Paulinus Ikechukwu Iyika, Alexander Ehimare Omankhanlen, Uwalomwa Uwuigbe
International inflows of private capital consist majorly two components; Foreign Direct Investment (FDI) and Foreign Portfolio Investment (FPI). Myriads of studies especially in emerging markets have focused on either the determinants of FDI or its effect on economic growth thereby ignoring FPI which incidentally constitutes a larger share of total inflows to these economies. Therefore, this study aims to investigate the disaggregated effect of each component of inflows on economic growth. Using macro-level panel data from nine emerging markets selected from three regions; Africa, Asia, and Latin America, and the Caribbean (LAC). The Panel Corrected Standard Error (PCSE) model was utilized to estimate the data covering 1989 to 2018. The study found that both FDI and FPI had a positive coefficient but only FDI has a significant effect on the economic growth of the EMEs. Secondly, through the interaction of each component with the exchange rates, the study also found that the coefficients of the interacted terms turned out negative, indicating that the benefits accruable from the inflows can be eroded by poor macroeconomic policy design and implementation. It is therefore recommended that to achieve the much-needed growth expected from financial liberalization, policymakers of EME should, on one hand, encourage more inflow of FDI than FPI as currently experienced and other hand increase regulation on portfolio investors to prevent cyclical imbalance created when the massive exodus of their investment occurs.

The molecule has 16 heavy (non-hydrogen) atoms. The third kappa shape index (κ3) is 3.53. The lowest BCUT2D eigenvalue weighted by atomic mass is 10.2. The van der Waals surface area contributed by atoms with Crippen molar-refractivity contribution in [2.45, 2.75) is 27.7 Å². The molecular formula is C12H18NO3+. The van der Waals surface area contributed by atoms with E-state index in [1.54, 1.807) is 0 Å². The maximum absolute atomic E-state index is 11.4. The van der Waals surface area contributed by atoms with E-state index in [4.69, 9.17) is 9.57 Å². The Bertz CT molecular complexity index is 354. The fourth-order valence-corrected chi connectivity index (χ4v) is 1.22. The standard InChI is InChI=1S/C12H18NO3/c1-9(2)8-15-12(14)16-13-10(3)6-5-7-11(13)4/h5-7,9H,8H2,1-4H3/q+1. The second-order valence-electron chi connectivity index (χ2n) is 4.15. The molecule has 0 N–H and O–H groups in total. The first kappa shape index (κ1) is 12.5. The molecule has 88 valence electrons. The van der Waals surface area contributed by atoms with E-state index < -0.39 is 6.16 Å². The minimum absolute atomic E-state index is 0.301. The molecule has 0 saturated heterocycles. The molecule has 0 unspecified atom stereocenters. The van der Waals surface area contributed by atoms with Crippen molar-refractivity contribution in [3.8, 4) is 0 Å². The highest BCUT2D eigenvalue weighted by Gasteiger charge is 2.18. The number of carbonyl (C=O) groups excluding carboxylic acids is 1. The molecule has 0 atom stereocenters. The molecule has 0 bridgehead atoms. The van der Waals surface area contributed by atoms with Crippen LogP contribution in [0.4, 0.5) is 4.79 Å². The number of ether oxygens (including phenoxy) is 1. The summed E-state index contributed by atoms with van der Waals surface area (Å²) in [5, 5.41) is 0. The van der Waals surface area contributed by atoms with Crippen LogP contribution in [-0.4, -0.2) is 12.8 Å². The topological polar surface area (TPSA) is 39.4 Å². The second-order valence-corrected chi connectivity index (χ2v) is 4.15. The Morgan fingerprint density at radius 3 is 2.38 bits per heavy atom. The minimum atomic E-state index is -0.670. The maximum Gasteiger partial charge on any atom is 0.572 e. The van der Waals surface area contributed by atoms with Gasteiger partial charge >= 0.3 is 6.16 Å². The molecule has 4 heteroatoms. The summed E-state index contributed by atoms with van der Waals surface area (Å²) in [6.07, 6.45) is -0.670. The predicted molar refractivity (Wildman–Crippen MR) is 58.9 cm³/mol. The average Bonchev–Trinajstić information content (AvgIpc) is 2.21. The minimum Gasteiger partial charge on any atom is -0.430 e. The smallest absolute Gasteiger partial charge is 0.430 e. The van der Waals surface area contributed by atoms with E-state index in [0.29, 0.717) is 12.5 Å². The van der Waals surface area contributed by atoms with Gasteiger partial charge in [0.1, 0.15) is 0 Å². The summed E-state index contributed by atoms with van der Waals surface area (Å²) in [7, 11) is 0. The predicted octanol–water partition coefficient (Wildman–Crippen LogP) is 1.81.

Foreign Direct Investment, Foreign Portfolio Investment, Emerging Market Economies, Economic Growth, Volatility, Financial inflows
Cite this paper
Paulinus Ikechukwu Iyika, Alexander Ehimare Omankhanlen, Uwalomwa Uwuigbe. (2021) International Financial Inflows and Economic Growth of Selected Emerging Markets: Panel Corrected Standard Error Approach. International Journal of Environmental Science, 6, 293-308